Connect for Life

The Knowledge Worker

I sat there staring at the phone as though it would make the call by itself. This was back before the Internet, email, and cell phones, at a time when appointments were arranged by phone calls, followed by visits to prospective clients and pitching deals. I was nervous, not trembling, but had that pit-in-my-stomach feeling you get in anticipation of a major event, such as a final exam or when your team is in the playoffs. What would they say? What would they think of me? What if they said “no?” 


So, I did what any other rookie salesperson would do; I shuffled the papers on my desk, paced around the office, and took a trip to the restroom—anything to keep from making that call. When I finally reached the point where I could no longer procrastinate, I knew I was ready. I dialed the number and the phone started ringing. My mind raced all over again. What would I say? What if they didn’t answer? Oh crap, I hadn’t thought about that! The phone rang and rang. Should I leave a message? Should I hang up? What should I say? I quickly hung up, dejected, a failure.

This selling stuff was tough. I hated it already, and I hadn’t even spoken to one person. I had only dialed one phone number, yet my palms were sweaty, my shirt pitted out, and my heart was pounding inside my chest. Next, I did another rookie thing. I straightened my desk…again, walked around the office, got a Coke, and returned to my desk. I dialed the same number again but this time I thought I was ready for someone to answer. They didn’t. As I heard the “leave a message beep,” time stood still. Words formed in my head, but what came out of my mouth sounded something like, “Um, um, hi Mr. Jones, (long pause), um, this is um, John, um, Humphrey with Computron Software, (another long pause). I was wondering if…”

Then suddenly I was interrupted by a loud beep followed by, “If you are satisfied with your message, press 1, if you would like to delete and re-record press 2…”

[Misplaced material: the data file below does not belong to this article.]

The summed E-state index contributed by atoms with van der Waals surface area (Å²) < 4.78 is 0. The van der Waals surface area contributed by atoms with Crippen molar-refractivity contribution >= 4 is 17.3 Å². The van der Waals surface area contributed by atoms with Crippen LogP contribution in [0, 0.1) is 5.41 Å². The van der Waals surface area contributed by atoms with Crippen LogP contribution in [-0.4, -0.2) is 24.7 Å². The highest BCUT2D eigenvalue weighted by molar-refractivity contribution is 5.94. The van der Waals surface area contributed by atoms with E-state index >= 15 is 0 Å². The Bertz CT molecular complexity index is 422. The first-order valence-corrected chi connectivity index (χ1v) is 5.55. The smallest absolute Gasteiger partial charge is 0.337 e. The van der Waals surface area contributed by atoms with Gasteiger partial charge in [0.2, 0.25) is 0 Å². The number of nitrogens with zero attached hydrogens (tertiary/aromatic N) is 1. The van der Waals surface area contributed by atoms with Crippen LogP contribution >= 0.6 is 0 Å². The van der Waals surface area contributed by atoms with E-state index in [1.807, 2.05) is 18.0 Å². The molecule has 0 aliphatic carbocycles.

My mind was racing. Was I supposed to press 1 or 2? Then, beep! I quickly pressed 1 and instead of being able to re-record I heard, “Thank you for your message,” a click and then nothing. I sat there for a moment staring at the phone feeling as if I wanted to throw up. Oh crap, did I even say my name? I slammed down the phone, collected my briefcase, and walked out the door. What a day!

I remember thinking on the drive home that there had to be a better way. I had always been rich in friends and relationships, and it suddenly occurred to me that maybe somebody in my network might know the CFO at the company with whom I was trying to get a meeting. So, the next day, I started paging through my Rolodex (this was before LinkedIn), and calling my contacts and friends. After a bit of catching up on the phone with each of these folks, I eventually got around to asking the question, “Do you know anyone at (fill in the blank) company?” Most didn’t, but a few did, and eventually I landed a meeting without having to rely on a cold call. What a relief!

Sometimes when you start a journey, the destination is the only goal, the end, not the journey. The epiphany I experienced on this journey was that my friends and colleagues needed help along the road, too—perhaps a new car, a new banking relationship, a realtor, or a good lawyer. I realized that the value of the connection was mutually beneficial; I could help others as well by lending them my contacts. What started as a fear-induced way to avoid cold calls became the avocation of my life.

The book, Connect for Life, is designed for any knowledge worker who has wondered how they can be more effective at networking and selling in their careers. It is the shortcut to understanding how they can leverage all the knowledge capital that they have amassed in solving problems for others. If you are a developer, an engineer, a senior architect, a lawyer, an accountant, or any other type of knowledge worker and you wonder why the sales guy gets the credit for the work that you created, then this book can assist you in becoming a trusted advisor. You can learn how networking to connect and build meaningful relationships that will serve you for the rest of your life.

The Knowledge Worker - Discussion With John

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